the music not nearly as frenetic. Affected British vocals (and he's
not even British!) lead the charge of songs about topics such as writers,
American cities, 60s British films, World War I, and ankles.
The band seems to exist in a hyper reality melding of "Oliver Twist",
"McSweeney's", and Donovan. And the singer's name is perfect
for such a strange brew- Colin Meloy. This is one of the bands that
I'm most excited to see what they produce over the next few years.
The Shins - Chutes Too Narrow
Beulah - Yoko
Last year I proclaimed that I was the only one I knew who thought
that Beulah was better than the Shins. I couldn't understand why people
thought "Oh, Inverted World" was better than the "The
Coast Is Never Clear." I stated that 2003 would prove that Beulah
was better than the Shins. Um, can I take that back?
It is never a good sign when you open up the booklet to a CD and a band
has expanded its packaging to page after page of the band members as
artistes and/ or cheeky artwork. It is clear that a band's pretentious
levels have risen when they put together packaging such as this. And
"Yoko" is guilty of this. Think about it, when did R.E.M.
first put together packaging that screamed pretentious? "Out of
Time" is the answer. And who puts together some of the most pretentious
packaging of CDs these days? Radiohead, my friends, Radiohead.
On Beulah's latest, the seriousness has kicked in. Time to make a statement.
Time to stretch songs past their logical ending point. Time to experiment
with odd vocal styles. I don't have a problem with any of this if it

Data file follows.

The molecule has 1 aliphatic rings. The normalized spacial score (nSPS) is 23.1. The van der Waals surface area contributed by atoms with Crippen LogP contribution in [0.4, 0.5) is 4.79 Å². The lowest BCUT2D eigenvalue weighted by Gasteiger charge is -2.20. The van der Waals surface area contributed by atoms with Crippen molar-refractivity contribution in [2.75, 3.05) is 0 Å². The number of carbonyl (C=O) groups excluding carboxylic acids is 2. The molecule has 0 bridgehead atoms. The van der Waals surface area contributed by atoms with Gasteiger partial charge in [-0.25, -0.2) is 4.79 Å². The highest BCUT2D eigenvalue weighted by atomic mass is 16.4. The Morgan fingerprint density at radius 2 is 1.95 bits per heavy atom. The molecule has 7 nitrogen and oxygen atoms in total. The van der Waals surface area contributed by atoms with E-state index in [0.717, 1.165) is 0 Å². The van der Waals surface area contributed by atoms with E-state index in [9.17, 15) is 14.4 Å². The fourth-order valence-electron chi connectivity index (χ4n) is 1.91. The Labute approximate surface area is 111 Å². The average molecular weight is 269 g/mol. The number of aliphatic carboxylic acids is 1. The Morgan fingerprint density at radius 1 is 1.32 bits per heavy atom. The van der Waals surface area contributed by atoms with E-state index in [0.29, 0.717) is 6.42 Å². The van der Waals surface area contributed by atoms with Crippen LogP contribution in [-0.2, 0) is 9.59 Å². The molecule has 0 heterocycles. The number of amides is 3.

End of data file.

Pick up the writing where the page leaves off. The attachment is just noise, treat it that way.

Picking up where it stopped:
fully worked. But, for me it doesn't fully jibe. There are some really
great songs here, but also some duds. I dont know- maybe this
album will hit me as being brilliant sometime in 2004, but for now I
find it a step back from their previous overall brilliance. Don't get
me wrong, I do like this record a lot, but I wanted it to kick the Shins'
asses and it didn't.
On "Chutes Too Narrow" there is no stretching of limits, no
pretentiousness. Just ten beautiful pop songs clocking in at just over
thirty three minutes. Hell, I like it more than "Oh, Inverted World".
I felt that record was way way muddy in a way that the songs didn't
need. The production on this album is clean, the lyrics are stupendous,
and the band has created a timeless gem of pop confections. If they
only would harmonize more, Stone Groove might even like them.
Matmos - The Civil War
After this last album of sounds culled from plastic surgery, the
boys are back with songs taken from and inspired by 19th century Americana
and medieval British folk songs. Insane like all their work and much
less scary than listening to liposuction with a beat.
Manitoba - Up In Flames
Who needs Kevin Shields when you've got laptop geeks who can take
Spiritualized - Amazing Grace
This album came and went for most Spiritualized fans. I'm slowly
warming to them. I have one of their lauded albums from a few years
back and other than the ethereal "Ladies and Gentlemen, We Are
Floating In Space" track I remain disappointed in that record.
I just started listening to another one of their earlier records "Pure
Phase" which is a Sujan favorite and it puts me in a trance. I
still haven't really listened to Spacemen 3, but I want to.
On "Amazing Grace", Spiritualized get all Stooges on my ass.
I suppose this album is too derivative for the masses, but there are
some really fine moments here including "Hold On", one of